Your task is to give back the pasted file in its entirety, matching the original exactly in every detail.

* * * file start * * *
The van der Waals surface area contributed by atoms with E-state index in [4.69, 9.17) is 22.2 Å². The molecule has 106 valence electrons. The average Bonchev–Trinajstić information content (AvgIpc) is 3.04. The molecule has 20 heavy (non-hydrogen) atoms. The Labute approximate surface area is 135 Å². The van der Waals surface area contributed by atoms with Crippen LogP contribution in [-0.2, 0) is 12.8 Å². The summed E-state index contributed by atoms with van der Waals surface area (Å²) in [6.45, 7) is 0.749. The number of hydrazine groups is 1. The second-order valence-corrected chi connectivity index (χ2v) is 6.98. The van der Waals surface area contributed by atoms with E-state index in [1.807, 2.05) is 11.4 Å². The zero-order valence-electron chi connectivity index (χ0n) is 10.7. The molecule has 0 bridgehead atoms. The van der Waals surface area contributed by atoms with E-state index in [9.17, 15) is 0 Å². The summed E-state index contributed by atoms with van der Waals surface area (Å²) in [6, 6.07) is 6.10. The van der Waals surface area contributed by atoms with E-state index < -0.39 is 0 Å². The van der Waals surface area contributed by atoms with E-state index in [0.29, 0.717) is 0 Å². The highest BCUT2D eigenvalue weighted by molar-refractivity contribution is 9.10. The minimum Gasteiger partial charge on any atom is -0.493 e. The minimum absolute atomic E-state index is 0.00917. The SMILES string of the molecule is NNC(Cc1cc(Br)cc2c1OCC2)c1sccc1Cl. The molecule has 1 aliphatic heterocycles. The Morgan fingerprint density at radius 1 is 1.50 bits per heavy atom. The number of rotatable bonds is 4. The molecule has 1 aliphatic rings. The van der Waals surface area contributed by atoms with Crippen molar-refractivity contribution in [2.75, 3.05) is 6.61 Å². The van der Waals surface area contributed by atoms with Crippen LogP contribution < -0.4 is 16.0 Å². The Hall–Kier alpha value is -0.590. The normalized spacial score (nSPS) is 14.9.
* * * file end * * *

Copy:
The van der Waals surface area contributed by atoms with E-state index in [4.69, 9.17) is 22.2 Å². The molecule has 106 valence electrons. The average Bonchev–Trinajstić information content (AvgIpc) is 3.04. The molecule has 20 heavy (non-hydrogen) atoms. The Labute approximate surface area is 135 Å². The van der Waals surface area contributed by atoms with Crippen LogP contribution in [-0.2, 0) is 12.8 Å². The summed E-state index contributed by atoms with van der Waals surface area (Å²) in [6.45, 7) is 0.749. The number of hydrazine groups is 1. The second-order valence-corrected chi connectivity index (χ2v) is 6.98. The van der Waals surface area contributed by atoms with E-state index in [1.807, 2.05) is 11.4 Å². The zero-order valence-electron chi connectivity index (χ0n) is 10.7. The molecule has 0 bridgehead atoms. The van der Waals surface area contributed by atoms with E-state index in [9.17, 15) is 0 Å². The summed E-state index contributed by atoms with van der Waals surface area (Å²) in [6, 6.07) is 6.10. The van der Waals surface area contributed by atoms with E-state index < -0.39 is 0 Å². The van der Waals surface area contributed by atoms with E-state index in [0.29, 0.717) is 0 Å². The highest BCUT2D eigenvalue weighted by molar-refractivity contribution is 9.10. The minimum Gasteiger partial charge on any atom is -0.493 e. The minimum absolute atomic E-state index is 0.00917. The SMILES string of the molecule is NNC(Cc1cc(Br)cc2c1OCC2)c1sccc1Cl. The molecule has 1 aliphatic heterocycles. The Morgan fingerprint density at radius 1 is 1.50 bits per heavy atom. The number of rotatable bonds is 4. The molecule has 1 aliphatic rings. The van der Waals surface area contributed by atoms with Crippen molar-refractivity contribution in [2.75, 3.05) is 6.61 Å². The van der Waals surface area contributed by atoms with Crippen LogP contribution < -0.4 is 16.0 Å². The Hall–Kier alpha value is -0.590. The normalized spacial score (nSPS) is 14.9.